While I was never a great fan of Mr. Hitchens – who seems to have become somewhat of an over promoted anti-religious celebrity himself – (his book God is not Great was a scathing screed against any kind of religious faith), I think he may be on to something. The Catholic faith does ask us to believe impossible things – or at least things that are impossible from a certain point of view. The fact that Mother Teresa doubted God’s existence may rattle some people, but anyone who has a mature faith has experienced similar moments of doubt and despair – when God’s presence just seems absent. St. John of the Cross described it as the “dark night of the soul,” Joseph Ratzinger, the future Pope Benedict, XVI, in his book Introduction to Christianity speaks of all of us being constantly inhabited by both faith and doubt. Flannery O’Connor, the great American Catholic writer, criticized glib ideas regarding what the faith is all about. She wrote, “most people believe that faith is a big electric blanket, when it is of course the cross. It is much harder to believe than not to believe.”

Our readings today seem to underscore the “impossibility” of faith. Jesus speaks about discipleship – following him. This involves three very hard, if not impossible, things to do: prefer Jesus to one’s family, carry your cross, and renounce your possessions. How unreasonable. How impossible. Once again the Gospel turns the world-common sense – on its head.  This is not normal behavior especially in the Middle East of Jesus’ day when one’s family was the only real support one had. To prefer Jesus to them (to hate family is the Semitism used) would leave you completely exposed and vulnerable – and you would be forced to depend not on them – but on God. The same is true of renouncing possessions…security and comfort all go out the window.

And then there is the case presented in our second reading. Paul’s letter to Philemon over the slave Onesimus also reveals this same “turn the world on its head” attitude. To appreciate what’s going here is that Onesimus is with Paul not because he is a runaway slave, but availing himself of a stipulation in Roman law called amicus magistri (friend of the master).  He has felt himself mistreated by Philemon, and has gone to Paul who is in prison in order to intercede for him. While with Paul, Onesimus becomes a Christian. And now Paul is asking Philemon to do the impossible – accept Onesimus back not as a slave, but as a brother in the Lord. How unrealistic, how impossible.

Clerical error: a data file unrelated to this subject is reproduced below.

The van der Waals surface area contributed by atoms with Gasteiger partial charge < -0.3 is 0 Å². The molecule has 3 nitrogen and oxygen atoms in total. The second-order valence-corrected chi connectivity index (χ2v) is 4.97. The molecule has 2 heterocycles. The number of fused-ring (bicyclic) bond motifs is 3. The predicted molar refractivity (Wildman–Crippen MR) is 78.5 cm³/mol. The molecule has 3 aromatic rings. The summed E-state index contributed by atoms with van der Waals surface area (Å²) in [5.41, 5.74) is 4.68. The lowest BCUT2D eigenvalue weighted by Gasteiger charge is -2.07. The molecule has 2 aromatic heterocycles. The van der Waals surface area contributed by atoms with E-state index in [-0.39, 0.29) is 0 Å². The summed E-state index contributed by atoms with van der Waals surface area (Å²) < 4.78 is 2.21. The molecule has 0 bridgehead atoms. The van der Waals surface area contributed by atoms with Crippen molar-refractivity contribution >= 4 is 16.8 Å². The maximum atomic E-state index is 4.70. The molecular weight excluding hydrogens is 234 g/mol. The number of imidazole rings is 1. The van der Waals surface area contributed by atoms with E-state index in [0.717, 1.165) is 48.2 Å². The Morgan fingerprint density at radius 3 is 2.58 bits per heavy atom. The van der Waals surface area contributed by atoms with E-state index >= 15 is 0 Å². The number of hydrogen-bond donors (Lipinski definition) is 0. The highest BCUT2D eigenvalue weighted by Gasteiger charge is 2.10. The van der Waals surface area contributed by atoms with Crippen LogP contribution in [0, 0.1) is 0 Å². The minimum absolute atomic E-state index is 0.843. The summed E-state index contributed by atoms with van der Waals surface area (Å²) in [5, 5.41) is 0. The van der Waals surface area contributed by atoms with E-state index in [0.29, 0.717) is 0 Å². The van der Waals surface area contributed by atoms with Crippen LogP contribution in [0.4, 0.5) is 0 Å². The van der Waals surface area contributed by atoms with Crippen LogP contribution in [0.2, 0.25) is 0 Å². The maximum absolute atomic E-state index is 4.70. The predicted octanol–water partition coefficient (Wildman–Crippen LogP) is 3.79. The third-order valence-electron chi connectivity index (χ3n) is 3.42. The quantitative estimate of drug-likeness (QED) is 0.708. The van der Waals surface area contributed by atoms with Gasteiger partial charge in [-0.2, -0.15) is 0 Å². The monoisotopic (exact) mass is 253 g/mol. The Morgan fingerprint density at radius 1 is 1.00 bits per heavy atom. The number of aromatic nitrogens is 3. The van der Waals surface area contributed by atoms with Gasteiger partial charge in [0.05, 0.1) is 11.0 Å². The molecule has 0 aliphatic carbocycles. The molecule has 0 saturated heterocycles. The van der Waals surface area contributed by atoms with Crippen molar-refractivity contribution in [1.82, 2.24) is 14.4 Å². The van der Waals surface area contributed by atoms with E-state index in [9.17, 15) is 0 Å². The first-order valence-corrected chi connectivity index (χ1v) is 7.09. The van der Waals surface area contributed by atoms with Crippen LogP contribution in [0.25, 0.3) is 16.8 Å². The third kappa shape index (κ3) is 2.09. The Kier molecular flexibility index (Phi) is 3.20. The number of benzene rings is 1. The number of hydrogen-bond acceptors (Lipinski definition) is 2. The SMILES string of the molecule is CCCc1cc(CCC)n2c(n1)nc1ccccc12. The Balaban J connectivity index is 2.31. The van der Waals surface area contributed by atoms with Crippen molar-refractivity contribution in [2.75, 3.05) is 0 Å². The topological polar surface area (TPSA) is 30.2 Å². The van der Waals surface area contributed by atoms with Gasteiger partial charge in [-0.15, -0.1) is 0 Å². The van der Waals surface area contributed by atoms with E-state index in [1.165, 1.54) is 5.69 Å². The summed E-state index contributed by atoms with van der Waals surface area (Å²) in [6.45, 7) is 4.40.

So, Mr. Hitchens appears to have been correct. We are called upon to believe and to act on the impossible things we believe. That God will somehow provide for us. That we are all equally loved and cherished by God as brothers and sisters in Christ. That a little nun, who after starting a work in the slums of Calcutta, and after struggling with faith all her life, is being canonized and that her work with the poor has grown to almost 5,000 sisters in 14 countries. How impossible all of this sounds. But that’s the point. Mother Teresa, despite her tests of faith, took up the cross and was faithful – and was able to accomplish the impossible.

We are called to do these same impossible things in our own way, in our own time, despite doubt and despite a lack of clarity: to take up our cross out of love…in order to bring the presence of Jesus into our world.

Mark Francis, CSV
President, CTU

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Published September 4, 2016. © Copyright 2016 Catholic Theological Union. All Rights Reserved. Reprinted with the author’s permission.

“Catholic Theological Union is a Roman Catholic graduate school of theology and ministry serving both vowed religious and lay women and men. The mission of Catholic Theological Union is to prepare effective leaders for the Church, ready to witness to Christ’s good news of justice, love, and peace.” —Catholic Theological Union Mission Statement

My relationship with Catholic Theological Union continues to be a source of intellectual, theological and spiritual inspiration, and for that I am grateful. To learn more about degree programs offered at CTU, visit www.ctu.edu.

Image: Mother Teresa at age 77, 1979 Nobel Peace Prize winner praying during dedication ceremonies at her 400th world wide mission to care for the poor.

The Kingdom of God and the Cost of Discipleship

23rd Sunday of Ordinary Time (C)

A guest post by Fr. Joel Fortier

“Blessed are those who are invited to the wedding supper of the Lamb.”Rev. 19:9

“Foxes have dens and the birds of the sky have nests, but the Son of Man has nowhere to rest his head.”Matthew 8:20, and Luke 9:58

Christ is the image, the Logos, mind and heart of God and as such manifests for us the plan of God for all creation. Christ’s manifestation…incarnation…is to establish the rule and reign of the Kingdom of God in our experience, in our time, in our place; to open us to and for us a way to enter the Kingdom of God; to be married in covenant love to one another in God. That is why the Kingdom of God is described as a Wedding Banquet. [Rev. 19: 6-9].